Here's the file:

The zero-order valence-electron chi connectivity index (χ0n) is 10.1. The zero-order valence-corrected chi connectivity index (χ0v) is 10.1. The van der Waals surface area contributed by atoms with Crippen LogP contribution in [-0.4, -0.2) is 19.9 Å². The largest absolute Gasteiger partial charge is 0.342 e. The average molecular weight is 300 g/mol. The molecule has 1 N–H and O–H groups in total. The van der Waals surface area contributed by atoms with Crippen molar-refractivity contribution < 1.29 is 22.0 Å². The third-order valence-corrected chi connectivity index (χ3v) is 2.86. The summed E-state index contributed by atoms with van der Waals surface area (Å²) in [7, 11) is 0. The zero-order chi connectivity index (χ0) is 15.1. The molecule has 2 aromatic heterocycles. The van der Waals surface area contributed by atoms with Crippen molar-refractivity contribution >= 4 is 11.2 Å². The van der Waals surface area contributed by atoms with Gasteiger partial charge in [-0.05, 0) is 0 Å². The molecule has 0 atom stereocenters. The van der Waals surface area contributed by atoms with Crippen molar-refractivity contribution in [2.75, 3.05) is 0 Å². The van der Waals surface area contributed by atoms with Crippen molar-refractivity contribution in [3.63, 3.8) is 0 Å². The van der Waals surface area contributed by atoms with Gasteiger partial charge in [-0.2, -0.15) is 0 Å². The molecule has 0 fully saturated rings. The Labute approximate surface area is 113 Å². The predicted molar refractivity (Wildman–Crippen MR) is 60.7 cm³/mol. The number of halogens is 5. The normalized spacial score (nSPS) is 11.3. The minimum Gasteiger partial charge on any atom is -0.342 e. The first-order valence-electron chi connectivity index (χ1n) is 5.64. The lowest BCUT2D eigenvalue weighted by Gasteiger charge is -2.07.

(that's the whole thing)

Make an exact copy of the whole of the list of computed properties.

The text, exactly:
The zero-order valence-electron chi connectivity index (χ0n) is 10.1. The zero-order valence-corrected chi connectivity index (χ0v) is 10.1. The van der Waals surface area contributed by atoms with Crippen LogP contribution in [-0.4, -0.2) is 19.9 Å². The largest absolute Gasteiger partial charge is 0.342 e. The average molecular weight is 300 g/mol. The molecule has 1 N–H and O–H groups in total. The van der Waals surface area contributed by atoms with Crippen molar-refractivity contribution < 1.29 is 22.0 Å². The third-order valence-corrected chi connectivity index (χ3v) is 2.86. The summed E-state index contributed by atoms with van der Waals surface area (Å²) in [7, 11) is 0. The zero-order chi connectivity index (χ0) is 15.1. The molecule has 2 aromatic heterocycles. The van der Waals surface area contributed by atoms with Crippen molar-refractivity contribution >= 4 is 11.2 Å². The van der Waals surface area contributed by atoms with Gasteiger partial charge in [-0.05, 0) is 0 Å². The molecule has 0 atom stereocenters. The van der Waals surface area contributed by atoms with Crippen molar-refractivity contribution in [2.75, 3.05) is 0 Å². The van der Waals surface area contributed by atoms with Crippen molar-refractivity contribution in [3.63, 3.8) is 0 Å². The van der Waals surface area contributed by atoms with Gasteiger partial charge in [-0.2, -0.15) is 0 Å². The molecule has 0 fully saturated rings. The Labute approximate surface area is 113 Å². The predicted molar refractivity (Wildman–Crippen MR) is 60.7 cm³/mol. The number of halogens is 5. The normalized spacial score (nSPS) is 11.3. The minimum Gasteiger partial charge on any atom is -0.342 e. The first-order valence-electron chi connectivity index (χ1n) is 5.64. The lowest BCUT2D eigenvalue weighted by Gasteiger charge is -2.07.